Janesville75.6°

Rock County drug court honors first five graduates

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Mike DuPre'
February 22, 2008
— The courtroom was packed.

Judges, prosecutors, defense attorneys, county officials and top cops joined those scheduled to appear Thursday morning in Judge Richard Werner’s court.


But the activity at the Rock County Courthouse was not a high-profile criminal trial.


It was the first graduation from drug court. Five offenders had successfully completed a program of rehabilitation, counseling and education.


They had gone through drug and alcohol assessment group meetings, paid their fees, looked for work, got on with their educations and, most important, showed they had stopped using drugs.


Each of the five young men had negative results from many random drug screens over many months. In the process, they made successes not only of themselves but also of one of Rock County’s new programs that serve as alternatives to incarceration.


Retired Judge John Roethe, who first presided over drug court, addressed the graduates:


“It was an honor for me to preside over drug court. I remember all of you. We’ve been through ups and downs. I hope you apply the lessons you’ve learned.


“I think you’ve learned the lesson of honesty—honesty with the judge and treatment providers and, most importantly, honesty with yourselves.”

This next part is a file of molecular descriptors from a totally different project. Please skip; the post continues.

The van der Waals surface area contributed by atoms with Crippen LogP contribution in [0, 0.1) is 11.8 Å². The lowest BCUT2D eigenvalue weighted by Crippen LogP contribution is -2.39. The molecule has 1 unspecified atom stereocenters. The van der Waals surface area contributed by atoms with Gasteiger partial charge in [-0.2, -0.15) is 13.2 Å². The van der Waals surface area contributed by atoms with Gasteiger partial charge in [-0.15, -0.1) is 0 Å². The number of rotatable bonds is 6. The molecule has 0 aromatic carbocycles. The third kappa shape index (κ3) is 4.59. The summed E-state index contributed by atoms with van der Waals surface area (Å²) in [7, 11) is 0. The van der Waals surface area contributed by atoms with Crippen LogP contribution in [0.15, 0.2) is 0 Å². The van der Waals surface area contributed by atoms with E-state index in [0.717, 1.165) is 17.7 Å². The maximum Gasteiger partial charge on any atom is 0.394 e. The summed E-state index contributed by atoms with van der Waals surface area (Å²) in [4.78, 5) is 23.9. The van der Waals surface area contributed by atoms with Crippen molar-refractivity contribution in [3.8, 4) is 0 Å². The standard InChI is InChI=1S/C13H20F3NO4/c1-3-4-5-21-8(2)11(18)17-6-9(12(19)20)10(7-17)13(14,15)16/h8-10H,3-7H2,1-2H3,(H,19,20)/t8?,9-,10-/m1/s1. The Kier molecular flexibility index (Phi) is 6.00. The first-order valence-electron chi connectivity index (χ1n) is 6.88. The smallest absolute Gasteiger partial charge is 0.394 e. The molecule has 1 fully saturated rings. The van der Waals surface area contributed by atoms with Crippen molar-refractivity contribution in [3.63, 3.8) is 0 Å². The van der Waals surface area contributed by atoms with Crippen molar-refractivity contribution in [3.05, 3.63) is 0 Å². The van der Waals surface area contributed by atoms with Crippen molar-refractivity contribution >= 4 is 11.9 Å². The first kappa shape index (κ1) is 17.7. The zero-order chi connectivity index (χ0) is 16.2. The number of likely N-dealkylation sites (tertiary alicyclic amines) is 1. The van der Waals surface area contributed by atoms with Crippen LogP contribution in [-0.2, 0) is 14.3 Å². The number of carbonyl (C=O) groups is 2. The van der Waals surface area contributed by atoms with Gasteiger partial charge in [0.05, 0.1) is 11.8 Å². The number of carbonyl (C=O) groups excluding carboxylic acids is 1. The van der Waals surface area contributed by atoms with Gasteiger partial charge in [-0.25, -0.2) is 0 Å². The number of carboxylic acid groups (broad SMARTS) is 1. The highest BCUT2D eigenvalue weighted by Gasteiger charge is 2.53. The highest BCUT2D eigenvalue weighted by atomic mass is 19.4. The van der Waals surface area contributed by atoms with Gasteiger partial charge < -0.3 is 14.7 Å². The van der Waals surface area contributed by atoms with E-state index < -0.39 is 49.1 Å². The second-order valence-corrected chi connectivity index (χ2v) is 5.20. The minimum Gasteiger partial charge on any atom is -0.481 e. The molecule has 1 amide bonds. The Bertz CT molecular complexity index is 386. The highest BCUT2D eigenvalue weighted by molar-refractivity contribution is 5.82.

Werner reiterated the three principles that Roethe made the cornerstones of drug court: abstinence, honesty and responsibility.


Werner stepped down from the bench to present a certificate to and shake the hand of each graduate. He congratulated and encouraged them.


“I want to thank the people from drug court, you and Judge Roethe for helping me and helping me overcome my addiction,” a young man named William told Werner.


The judge smiled at William and said: “You’ve got a nice sparkle to you now, William. Keep up the good work.”


The people William referred to were the assistant district attorney, public defender, program coordinator and caseworkers who review, discuss and make recommendations on each offender sentenced to drug court.


The offenders will return to the Rock County courts that sentenced them for finalization of their cases. Each pleaded guilty, and each has his own plea agreement, which could include dismissal or reduction of charges or reduction of penalties.


“I hope I see you some time,” Werner told the grads. “Please, come up and talk to me.


“But I hope,” the judge said, “I don’t see you when I’m working.”



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